Cheap flexibility from storage, demand-side response and distributed generation poses a “huge threat” to the nuclear industry, according to former energy secretary Ed Davey.
Speaking at a conference held by Aurora Energy Research in London yesterday (11 October), Davey said the falling costs of such technologies raise “serious questions” about the government’s pursuit of new nuclear plants.
“There’s no doubt storage and flexibility pose a huge threat to nuclear industry,” he told the audience.
“Nukes are expensive; take a hell of a long time to build. In ten years, where are we going to be with storage and flexibility?
“I think it’s going to be cheap as chips and have variations we don’t even know about today, because so much is evolving. The energy revolution is going apace.”
“That has to ask serious questions of the nuclear strategy which the government is pursuing”.
Davey hailed the government and Ofgem’s smart systems and flexibility plan as the “best thing” he’d seen in terms of policy since leaving office in 2015.
However, he added: “I don’t see much movement. And I’m not saying it’s because it’s easy… But we really need to be moving forward on that to give people better markets and contracts that are more investible… I think we could do a lot better.”
He continued: “If you had better policy you might be able to answer this question of do we keep a big centralised system, investing in lots of big centralised assets, or do we have more of a hybrid system.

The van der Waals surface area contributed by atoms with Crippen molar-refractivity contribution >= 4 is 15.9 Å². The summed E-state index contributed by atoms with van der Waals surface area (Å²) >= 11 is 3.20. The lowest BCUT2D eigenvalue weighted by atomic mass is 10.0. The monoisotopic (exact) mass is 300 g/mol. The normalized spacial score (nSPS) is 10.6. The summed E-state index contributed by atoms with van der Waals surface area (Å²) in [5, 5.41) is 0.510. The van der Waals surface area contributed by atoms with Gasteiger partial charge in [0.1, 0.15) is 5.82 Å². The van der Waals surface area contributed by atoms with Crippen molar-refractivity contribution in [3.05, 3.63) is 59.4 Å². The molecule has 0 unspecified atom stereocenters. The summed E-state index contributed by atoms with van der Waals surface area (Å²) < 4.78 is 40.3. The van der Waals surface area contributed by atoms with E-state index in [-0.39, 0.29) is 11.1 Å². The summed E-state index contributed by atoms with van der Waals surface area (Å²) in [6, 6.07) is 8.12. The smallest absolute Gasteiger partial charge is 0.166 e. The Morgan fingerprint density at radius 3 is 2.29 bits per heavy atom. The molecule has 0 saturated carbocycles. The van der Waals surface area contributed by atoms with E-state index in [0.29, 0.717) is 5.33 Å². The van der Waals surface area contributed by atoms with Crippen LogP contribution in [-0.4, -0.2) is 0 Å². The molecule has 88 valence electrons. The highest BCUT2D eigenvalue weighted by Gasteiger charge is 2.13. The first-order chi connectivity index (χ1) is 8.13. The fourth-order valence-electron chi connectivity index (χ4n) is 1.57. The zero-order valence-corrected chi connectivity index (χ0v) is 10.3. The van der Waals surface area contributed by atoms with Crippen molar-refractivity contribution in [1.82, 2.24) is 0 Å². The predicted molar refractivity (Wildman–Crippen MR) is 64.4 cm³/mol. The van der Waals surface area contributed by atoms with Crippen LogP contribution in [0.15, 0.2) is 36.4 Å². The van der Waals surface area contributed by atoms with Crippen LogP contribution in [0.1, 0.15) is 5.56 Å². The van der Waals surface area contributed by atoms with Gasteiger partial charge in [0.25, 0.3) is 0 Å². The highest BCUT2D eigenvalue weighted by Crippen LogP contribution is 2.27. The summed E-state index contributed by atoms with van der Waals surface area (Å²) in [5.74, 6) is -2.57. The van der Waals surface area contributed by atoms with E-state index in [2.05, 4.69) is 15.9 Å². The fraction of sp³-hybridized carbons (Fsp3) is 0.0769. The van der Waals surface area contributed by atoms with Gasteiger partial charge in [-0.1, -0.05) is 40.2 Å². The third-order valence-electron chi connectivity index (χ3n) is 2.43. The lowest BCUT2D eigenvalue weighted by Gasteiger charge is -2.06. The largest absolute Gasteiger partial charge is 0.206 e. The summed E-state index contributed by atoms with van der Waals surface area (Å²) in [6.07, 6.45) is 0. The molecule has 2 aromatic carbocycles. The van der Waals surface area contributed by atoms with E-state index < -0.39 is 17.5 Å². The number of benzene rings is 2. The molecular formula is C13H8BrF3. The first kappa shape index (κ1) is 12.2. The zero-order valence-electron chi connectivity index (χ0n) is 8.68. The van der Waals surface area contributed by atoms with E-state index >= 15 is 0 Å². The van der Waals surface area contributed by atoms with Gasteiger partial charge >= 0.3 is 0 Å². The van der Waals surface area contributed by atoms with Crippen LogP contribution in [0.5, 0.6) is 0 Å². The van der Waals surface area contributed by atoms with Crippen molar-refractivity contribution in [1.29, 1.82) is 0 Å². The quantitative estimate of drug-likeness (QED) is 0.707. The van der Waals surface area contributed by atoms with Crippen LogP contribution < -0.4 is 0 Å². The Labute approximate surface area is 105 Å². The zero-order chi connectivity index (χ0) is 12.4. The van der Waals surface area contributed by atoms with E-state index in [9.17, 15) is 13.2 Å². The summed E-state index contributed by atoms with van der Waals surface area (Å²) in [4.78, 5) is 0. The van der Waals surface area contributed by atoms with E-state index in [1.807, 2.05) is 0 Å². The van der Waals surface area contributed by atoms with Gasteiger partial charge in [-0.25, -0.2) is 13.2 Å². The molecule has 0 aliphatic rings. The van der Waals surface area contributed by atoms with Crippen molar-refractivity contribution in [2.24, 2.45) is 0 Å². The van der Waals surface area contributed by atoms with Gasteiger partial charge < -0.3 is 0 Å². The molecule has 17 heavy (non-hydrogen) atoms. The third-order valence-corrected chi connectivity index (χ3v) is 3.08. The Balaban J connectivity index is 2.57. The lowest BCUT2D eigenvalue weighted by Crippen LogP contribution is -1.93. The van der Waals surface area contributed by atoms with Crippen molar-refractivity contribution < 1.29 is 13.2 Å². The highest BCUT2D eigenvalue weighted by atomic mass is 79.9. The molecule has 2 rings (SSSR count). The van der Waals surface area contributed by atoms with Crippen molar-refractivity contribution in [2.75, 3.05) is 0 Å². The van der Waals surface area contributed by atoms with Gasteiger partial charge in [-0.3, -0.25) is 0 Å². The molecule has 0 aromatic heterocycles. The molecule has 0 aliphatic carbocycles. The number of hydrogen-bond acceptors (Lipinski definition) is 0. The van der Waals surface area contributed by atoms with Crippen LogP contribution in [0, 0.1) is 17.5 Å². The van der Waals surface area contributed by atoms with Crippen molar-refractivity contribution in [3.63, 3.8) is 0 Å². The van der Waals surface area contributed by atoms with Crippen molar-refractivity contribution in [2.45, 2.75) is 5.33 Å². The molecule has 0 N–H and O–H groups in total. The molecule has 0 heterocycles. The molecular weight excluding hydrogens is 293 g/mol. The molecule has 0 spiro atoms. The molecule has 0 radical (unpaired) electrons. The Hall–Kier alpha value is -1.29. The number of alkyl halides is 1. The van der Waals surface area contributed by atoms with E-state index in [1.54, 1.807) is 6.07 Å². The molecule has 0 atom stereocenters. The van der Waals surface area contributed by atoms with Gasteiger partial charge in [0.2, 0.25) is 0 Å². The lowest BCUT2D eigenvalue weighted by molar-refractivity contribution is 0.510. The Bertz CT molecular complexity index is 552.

“And we’ve gone to a hybrid system a little bit without thinking it all through but for good reasons. Solar took off much quicker than people thought, for example, and the capacity market brought on peakers which weren’t really in the picture.
“We’ve now got that hybrid system and my worry is no one’s really thinking that through strategically.”
Davey also raised concerns over the influence of large generators on policy and regulatory decisions: “My worry is that the lobbying power of the big centralised generators… is a bit bigger than for those of us who think a lot of the future is in the decentralised sector.
“If I have political message to people, it’s to really think that through because I think we’ve seen in some of the network code debates and elsewhere a politics which is very much in favour of centralised generators.”
Speaking to Utility Week in early 2017, the chief executive of UK Power Reserve, Tim Emrich, accused the Connection and Use of System panel of being unduly influenced by incumbents after the industry body recommended drastic cuts to the triad avoidance payments available to small-scale distributed generators.